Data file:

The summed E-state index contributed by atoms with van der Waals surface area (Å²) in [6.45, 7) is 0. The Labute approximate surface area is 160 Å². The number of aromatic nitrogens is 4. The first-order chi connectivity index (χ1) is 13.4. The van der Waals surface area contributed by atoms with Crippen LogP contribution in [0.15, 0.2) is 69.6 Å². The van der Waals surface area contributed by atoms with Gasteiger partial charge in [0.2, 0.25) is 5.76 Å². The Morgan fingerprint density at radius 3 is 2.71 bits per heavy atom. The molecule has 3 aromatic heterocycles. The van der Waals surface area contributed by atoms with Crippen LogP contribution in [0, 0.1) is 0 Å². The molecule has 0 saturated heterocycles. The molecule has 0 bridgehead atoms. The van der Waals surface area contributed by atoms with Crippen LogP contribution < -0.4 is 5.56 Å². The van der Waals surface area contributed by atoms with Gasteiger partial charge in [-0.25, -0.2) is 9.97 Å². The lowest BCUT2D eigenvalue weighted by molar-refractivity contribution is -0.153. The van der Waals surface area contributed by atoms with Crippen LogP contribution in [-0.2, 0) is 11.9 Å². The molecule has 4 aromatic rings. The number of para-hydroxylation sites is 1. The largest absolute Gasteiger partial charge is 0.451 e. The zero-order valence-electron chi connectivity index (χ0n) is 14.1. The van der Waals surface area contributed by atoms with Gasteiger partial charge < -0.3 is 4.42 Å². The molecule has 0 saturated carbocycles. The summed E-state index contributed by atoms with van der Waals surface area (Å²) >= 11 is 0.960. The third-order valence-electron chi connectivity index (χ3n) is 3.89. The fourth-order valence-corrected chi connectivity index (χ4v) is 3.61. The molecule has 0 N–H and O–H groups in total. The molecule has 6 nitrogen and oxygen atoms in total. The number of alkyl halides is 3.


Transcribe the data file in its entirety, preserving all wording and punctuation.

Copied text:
The summed E-state index contributed by atoms with van der Waals surface area (Å²) in [6.45, 7) is 0. The Labute approximate surface area is 160 Å². The number of aromatic nitrogens is 4. The first-order chi connectivity index (χ1) is 13.4. The van der Waals surface area contributed by atoms with Crippen LogP contribution in [0.15, 0.2) is 69.6 Å². The van der Waals surface area contributed by atoms with Gasteiger partial charge in [0.2, 0.25) is 5.76 Å². The Morgan fingerprint density at radius 3 is 2.71 bits per heavy atom. The molecule has 3 aromatic heterocycles. The van der Waals surface area contributed by atoms with Crippen LogP contribution in [0, 0.1) is 0 Å². The molecule has 0 saturated heterocycles. The molecule has 0 bridgehead atoms. The van der Waals surface area contributed by atoms with Crippen LogP contribution < -0.4 is 5.56 Å². The van der Waals surface area contributed by atoms with Gasteiger partial charge in [-0.25, -0.2) is 9.97 Å². The lowest BCUT2D eigenvalue weighted by molar-refractivity contribution is -0.153. The van der Waals surface area contributed by atoms with Crippen LogP contribution in [-0.2, 0) is 11.9 Å². The molecule has 4 aromatic rings. The number of para-hydroxylation sites is 1. The largest absolute Gasteiger partial charge is 0.451 e. The zero-order valence-electron chi connectivity index (χ0n) is 14.1. The van der Waals surface area contributed by atoms with Gasteiger partial charge < -0.3 is 4.42 Å². The molecule has 0 saturated carbocycles. The summed E-state index contributed by atoms with van der Waals surface area (Å²) >= 11 is 0.960. The third-order valence-electron chi connectivity index (χ3n) is 3.89. The fourth-order valence-corrected chi connectivity index (χ4v) is 3.61. The molecule has 0 N–H and O–H groups in total. The molecule has 6 nitrogen and oxygen atoms in total. The number of alkyl halides is 3.